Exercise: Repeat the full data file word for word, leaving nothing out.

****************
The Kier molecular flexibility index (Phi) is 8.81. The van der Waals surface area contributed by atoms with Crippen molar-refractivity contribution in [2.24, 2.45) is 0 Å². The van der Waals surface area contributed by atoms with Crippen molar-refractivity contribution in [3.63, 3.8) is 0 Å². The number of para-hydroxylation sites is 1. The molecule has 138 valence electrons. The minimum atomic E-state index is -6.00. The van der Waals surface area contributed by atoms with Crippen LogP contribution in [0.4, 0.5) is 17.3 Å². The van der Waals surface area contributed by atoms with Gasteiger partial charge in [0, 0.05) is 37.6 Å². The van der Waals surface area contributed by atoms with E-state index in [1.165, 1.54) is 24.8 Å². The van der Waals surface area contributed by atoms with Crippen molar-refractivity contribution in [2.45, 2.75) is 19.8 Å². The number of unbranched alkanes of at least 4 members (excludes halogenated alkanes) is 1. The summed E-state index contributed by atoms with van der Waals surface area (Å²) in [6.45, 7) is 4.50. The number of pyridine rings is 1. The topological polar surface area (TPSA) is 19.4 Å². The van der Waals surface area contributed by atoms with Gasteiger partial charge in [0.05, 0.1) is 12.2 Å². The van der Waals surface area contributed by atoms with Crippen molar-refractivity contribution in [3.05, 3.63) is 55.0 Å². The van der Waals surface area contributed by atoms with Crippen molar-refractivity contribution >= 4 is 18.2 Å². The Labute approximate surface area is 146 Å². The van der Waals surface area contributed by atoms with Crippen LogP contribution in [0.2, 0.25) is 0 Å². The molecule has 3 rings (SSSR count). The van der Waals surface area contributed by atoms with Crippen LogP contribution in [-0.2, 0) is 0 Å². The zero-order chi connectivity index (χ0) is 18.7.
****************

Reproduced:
The Kier molecular flexibility index (Phi) is 8.81. The van der Waals surface area contributed by atoms with Crippen molar-refractivity contribution in [2.24, 2.45) is 0 Å². The van der Waals surface area contributed by atoms with Crippen molar-refractivity contribution in [3.63, 3.8) is 0 Å². The number of para-hydroxylation sites is 1. The molecule has 138 valence electrons. The minimum atomic E-state index is -6.00. The van der Waals surface area contributed by atoms with Crippen LogP contribution in [0.4, 0.5) is 17.3 Å². The van der Waals surface area contributed by atoms with Gasteiger partial charge in [0, 0.05) is 37.6 Å². The van der Waals surface area contributed by atoms with E-state index in [1.165, 1.54) is 24.8 Å². The van der Waals surface area contributed by atoms with Crippen molar-refractivity contribution in [2.45, 2.75) is 19.8 Å². The number of unbranched alkanes of at least 4 members (excludes halogenated alkanes) is 1. The summed E-state index contributed by atoms with van der Waals surface area (Å²) in [6.45, 7) is 4.50. The number of pyridine rings is 1. The topological polar surface area (TPSA) is 19.4 Å². The van der Waals surface area contributed by atoms with Gasteiger partial charge in [0.05, 0.1) is 12.2 Å². The van der Waals surface area contributed by atoms with Crippen molar-refractivity contribution in [3.05, 3.63) is 55.0 Å². The van der Waals surface area contributed by atoms with Crippen molar-refractivity contribution >= 4 is 18.2 Å². The Labute approximate surface area is 146 Å². The van der Waals surface area contributed by atoms with Crippen LogP contribution in [0.2, 0.25) is 0 Å². The molecule has 3 rings (SSSR count). The van der Waals surface area contributed by atoms with Crippen LogP contribution in [-0.2, 0) is 0 Å². The zero-order chi connectivity index (χ0) is 18.7.